Again, there is no real discrimination – there is just no real protection, either. It often depends on the area of the country that one is in.

5. What is your country's general views on transexual individuals?

It isn't a thing that is recognised officially within the Megas Agios Basileia Arhomanion, but that is likely changing. Due to the increasing wealth of published medical material on the subject, this is perhaps the area of LGBT that is changing the quickest, with perhaps surprisingly little opposition from the Church. The Agios Basilikon Kounsistorion is even considering changing the law to make it easier for individuals to alter their birth certificates to reflect their true genders, once they have undergone both medical and psychological examinations.

The average member of the public might greet this topic with some confusion, however.

6. Do your laws protect or discriminate against transexual individuals? Please explain how.

Laws, as they stand, do not allow someone to change their gender legally. At all. But this actually might be changing.

7. Why does your country take these stances on LGBT individuals? Please explain thoroughly.

The 20th Century was a remarkably turbulent period for Tagmatium. A generation-long war led to the first real democracy that the Megas Agios Basileia Arhomanion ever had, started by a coup of officers and soldiers from said war. This led to a liberalisation of the culture of the country, which led to a left-wing Holy Emperor being elected. This period saw many of the laws of a discriminatory nature being struck off the books, a move that was supported by the Patriarch of Tagmatika, who was known for progressive views. This, however, didn't last long – in the early 1970s this regime was overthrown by a conservative faction from the aristocracy, led in part by a cabal of military officers. This saw a much more traditionalist view of gender relations put back in place.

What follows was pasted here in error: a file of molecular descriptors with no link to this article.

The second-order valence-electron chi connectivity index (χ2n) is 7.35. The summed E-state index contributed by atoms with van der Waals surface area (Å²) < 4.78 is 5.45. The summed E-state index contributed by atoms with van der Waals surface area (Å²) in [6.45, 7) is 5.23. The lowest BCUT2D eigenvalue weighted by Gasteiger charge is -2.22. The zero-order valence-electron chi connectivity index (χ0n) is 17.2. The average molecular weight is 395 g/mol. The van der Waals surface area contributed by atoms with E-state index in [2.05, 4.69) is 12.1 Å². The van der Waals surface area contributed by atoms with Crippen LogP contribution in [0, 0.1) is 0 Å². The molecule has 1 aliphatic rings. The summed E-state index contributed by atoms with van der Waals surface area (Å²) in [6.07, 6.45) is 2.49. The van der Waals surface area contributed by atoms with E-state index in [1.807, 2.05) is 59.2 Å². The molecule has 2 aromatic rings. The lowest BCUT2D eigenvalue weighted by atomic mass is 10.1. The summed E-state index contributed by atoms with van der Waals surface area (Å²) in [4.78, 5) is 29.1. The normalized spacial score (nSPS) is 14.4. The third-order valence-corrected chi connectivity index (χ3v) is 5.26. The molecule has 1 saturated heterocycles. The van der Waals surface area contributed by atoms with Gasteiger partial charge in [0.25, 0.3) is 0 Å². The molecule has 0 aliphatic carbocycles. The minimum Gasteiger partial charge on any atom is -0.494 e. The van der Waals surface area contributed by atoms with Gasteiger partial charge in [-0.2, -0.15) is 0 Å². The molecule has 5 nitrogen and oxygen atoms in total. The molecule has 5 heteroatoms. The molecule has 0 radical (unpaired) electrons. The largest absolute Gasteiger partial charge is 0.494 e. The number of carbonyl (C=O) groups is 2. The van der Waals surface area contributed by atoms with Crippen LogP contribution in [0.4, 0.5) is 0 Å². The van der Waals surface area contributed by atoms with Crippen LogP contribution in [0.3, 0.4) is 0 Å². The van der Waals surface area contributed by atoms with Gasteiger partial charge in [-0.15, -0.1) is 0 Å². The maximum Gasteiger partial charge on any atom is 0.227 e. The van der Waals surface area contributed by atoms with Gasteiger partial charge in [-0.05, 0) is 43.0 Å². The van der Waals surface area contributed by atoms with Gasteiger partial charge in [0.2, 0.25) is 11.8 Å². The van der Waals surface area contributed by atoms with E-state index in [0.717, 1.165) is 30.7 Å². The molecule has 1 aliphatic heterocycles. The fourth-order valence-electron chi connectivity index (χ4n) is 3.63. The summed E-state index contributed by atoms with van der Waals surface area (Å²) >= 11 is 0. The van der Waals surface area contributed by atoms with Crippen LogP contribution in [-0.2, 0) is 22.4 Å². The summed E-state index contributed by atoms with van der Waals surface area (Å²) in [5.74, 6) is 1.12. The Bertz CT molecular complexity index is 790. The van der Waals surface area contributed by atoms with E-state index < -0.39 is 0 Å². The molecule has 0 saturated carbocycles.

However, the 1990s saw another coup, this time by the son of the more left-wing emperor. Once again, a wave of liberalisation happened, and progressive laws were enacted. That is, progressive for a devoutly Christian nation, one that has a strong influence from a politically-powerful state religion. Whilst Kommodos III has shown no personal inclinations to buckle to the occasional pressure from the church to enact harsher laws, neither has he tried to open the Megas Agios Basileia Arhomanion up to more equal rights for minority sexualities.

Any foreigner is actually more likely to be given leeway than a native-born Tagmatine – they're all barbaroi, after all.

8. Any more notes on the way the LGBT community is treated in your country.

Nope, I think I've covered it.

(Don't hit me again, @Mauridiviah! Please!)